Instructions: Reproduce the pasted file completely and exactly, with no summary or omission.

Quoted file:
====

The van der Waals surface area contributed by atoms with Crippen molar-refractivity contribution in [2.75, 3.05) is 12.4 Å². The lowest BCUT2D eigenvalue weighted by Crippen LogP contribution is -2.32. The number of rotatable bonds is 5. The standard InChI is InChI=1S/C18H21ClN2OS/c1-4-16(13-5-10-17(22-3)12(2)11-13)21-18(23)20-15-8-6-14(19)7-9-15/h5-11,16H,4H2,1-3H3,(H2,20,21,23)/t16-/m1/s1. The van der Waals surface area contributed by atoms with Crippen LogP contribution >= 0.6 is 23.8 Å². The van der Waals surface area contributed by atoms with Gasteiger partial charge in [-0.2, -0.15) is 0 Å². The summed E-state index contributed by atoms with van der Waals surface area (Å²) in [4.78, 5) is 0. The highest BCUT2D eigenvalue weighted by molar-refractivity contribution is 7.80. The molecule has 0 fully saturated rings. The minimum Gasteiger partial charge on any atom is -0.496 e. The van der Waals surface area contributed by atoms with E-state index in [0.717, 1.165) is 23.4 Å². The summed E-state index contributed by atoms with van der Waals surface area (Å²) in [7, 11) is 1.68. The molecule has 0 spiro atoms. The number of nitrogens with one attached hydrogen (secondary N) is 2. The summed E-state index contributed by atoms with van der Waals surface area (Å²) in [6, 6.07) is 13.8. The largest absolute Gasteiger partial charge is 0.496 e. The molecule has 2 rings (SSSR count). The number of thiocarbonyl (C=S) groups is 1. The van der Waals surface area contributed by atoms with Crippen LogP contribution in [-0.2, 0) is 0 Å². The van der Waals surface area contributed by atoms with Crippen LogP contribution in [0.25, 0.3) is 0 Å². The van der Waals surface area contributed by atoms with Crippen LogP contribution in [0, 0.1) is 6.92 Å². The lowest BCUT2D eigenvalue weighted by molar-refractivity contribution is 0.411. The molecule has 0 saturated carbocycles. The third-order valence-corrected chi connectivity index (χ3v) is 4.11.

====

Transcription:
The van der Waals surface area contributed by atoms with Crippen molar-refractivity contribution in [2.75, 3.05) is 12.4 Å². The lowest BCUT2D eigenvalue weighted by Crippen LogP contribution is -2.32. The number of rotatable bonds is 5. The standard InChI is InChI=1S/C18H21ClN2OS/c1-4-16(13-5-10-17(22-3)12(2)11-13)21-18(23)20-15-8-6-14(19)7-9-15/h5-11,16H,4H2,1-3H3,(H2,20,21,23)/t16-/m1/s1. The van der Waals surface area contributed by atoms with Crippen LogP contribution >= 0.6 is 23.8 Å². The van der Waals surface area contributed by atoms with Gasteiger partial charge in [-0.2, -0.15) is 0 Å². The summed E-state index contributed by atoms with van der Waals surface area (Å²) in [4.78, 5) is 0. The highest BCUT2D eigenvalue weighted by molar-refractivity contribution is 7.80. The molecule has 0 fully saturated rings. The minimum Gasteiger partial charge on any atom is -0.496 e. The van der Waals surface area contributed by atoms with E-state index in [0.717, 1.165) is 23.4 Å². The summed E-state index contributed by atoms with van der Waals surface area (Å²) in [7, 11) is 1.68. The molecule has 0 spiro atoms. The number of nitrogens with one attached hydrogen (secondary N) is 2. The summed E-state index contributed by atoms with van der Waals surface area (Å²) in [6, 6.07) is 13.8. The largest absolute Gasteiger partial charge is 0.496 e. The molecule has 2 rings (SSSR count). The number of thiocarbonyl (C=S) groups is 1. The van der Waals surface area contributed by atoms with Crippen LogP contribution in [-0.2, 0) is 0 Å². The van der Waals surface area contributed by atoms with Crippen LogP contribution in [0.25, 0.3) is 0 Å². The van der Waals surface area contributed by atoms with Crippen LogP contribution in [0, 0.1) is 6.92 Å². The lowest BCUT2D eigenvalue weighted by molar-refractivity contribution is 0.411. The molecule has 0 saturated carbocycles. The third-order valence-corrected chi connectivity index (χ3v) is 4.11.